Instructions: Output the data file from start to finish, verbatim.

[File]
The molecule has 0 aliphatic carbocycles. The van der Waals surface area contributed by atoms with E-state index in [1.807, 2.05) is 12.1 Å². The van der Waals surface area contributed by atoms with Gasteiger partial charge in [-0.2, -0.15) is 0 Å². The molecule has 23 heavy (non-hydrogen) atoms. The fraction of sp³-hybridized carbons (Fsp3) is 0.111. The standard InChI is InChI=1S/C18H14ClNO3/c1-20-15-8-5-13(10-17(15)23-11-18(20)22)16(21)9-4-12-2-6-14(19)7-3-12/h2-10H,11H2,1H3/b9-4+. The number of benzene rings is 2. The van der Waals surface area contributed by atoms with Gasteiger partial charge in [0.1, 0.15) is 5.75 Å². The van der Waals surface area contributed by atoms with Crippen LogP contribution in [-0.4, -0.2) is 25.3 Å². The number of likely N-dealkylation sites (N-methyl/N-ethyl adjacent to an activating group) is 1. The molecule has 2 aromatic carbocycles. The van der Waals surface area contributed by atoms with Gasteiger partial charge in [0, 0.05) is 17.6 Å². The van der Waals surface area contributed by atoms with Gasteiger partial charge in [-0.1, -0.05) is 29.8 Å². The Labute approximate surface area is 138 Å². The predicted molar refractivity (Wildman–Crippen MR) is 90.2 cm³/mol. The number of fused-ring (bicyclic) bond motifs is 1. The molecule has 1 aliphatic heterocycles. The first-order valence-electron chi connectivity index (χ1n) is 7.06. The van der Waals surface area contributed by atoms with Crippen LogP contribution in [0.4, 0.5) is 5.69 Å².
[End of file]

The molecule has 0 aliphatic carbocycles. The van der Waals surface area contributed by atoms with E-state index in [1.807, 2.05) is 12.1 Å². The van der Waals surface area contributed by atoms with Gasteiger partial charge in [-0.2, -0.15) is 0 Å². The molecule has 23 heavy (non-hydrogen) atoms. The fraction of sp³-hybridized carbons (Fsp3) is 0.111. The standard InChI is InChI=1S/C18H14ClNO3/c1-20-15-8-5-13(10-17(15)23-11-18(20)22)16(21)9-4-12-2-6-14(19)7-3-12/h2-10H,11H2,1H3/b9-4+. The number of benzene rings is 2. The van der Waals surface area contributed by atoms with Gasteiger partial charge in [0.1, 0.15) is 5.75 Å². The van der Waals surface area contributed by atoms with Crippen LogP contribution in [-0.4, -0.2) is 25.3 Å². The number of likely N-dealkylation sites (N-methyl/N-ethyl adjacent to an activating group) is 1. The molecule has 2 aromatic carbocycles. The van der Waals surface area contributed by atoms with Gasteiger partial charge in [0, 0.05) is 17.6 Å². The van der Waals surface area contributed by atoms with Gasteiger partial charge in [-0.1, -0.05) is 29.8 Å². The Labute approximate surface area is 138 Å². The predicted molar refractivity (Wildman–Crippen MR) is 90.2 cm³/mol. The number of fused-ring (bicyclic) bond motifs is 1. The molecule has 1 aliphatic heterocycles. The first-order valence-electron chi connectivity index (χ1n) is 7.06. The van der Waals surface area contributed by atoms with Crippen LogP contribution in [0.4, 0.5) is 5.69 Å².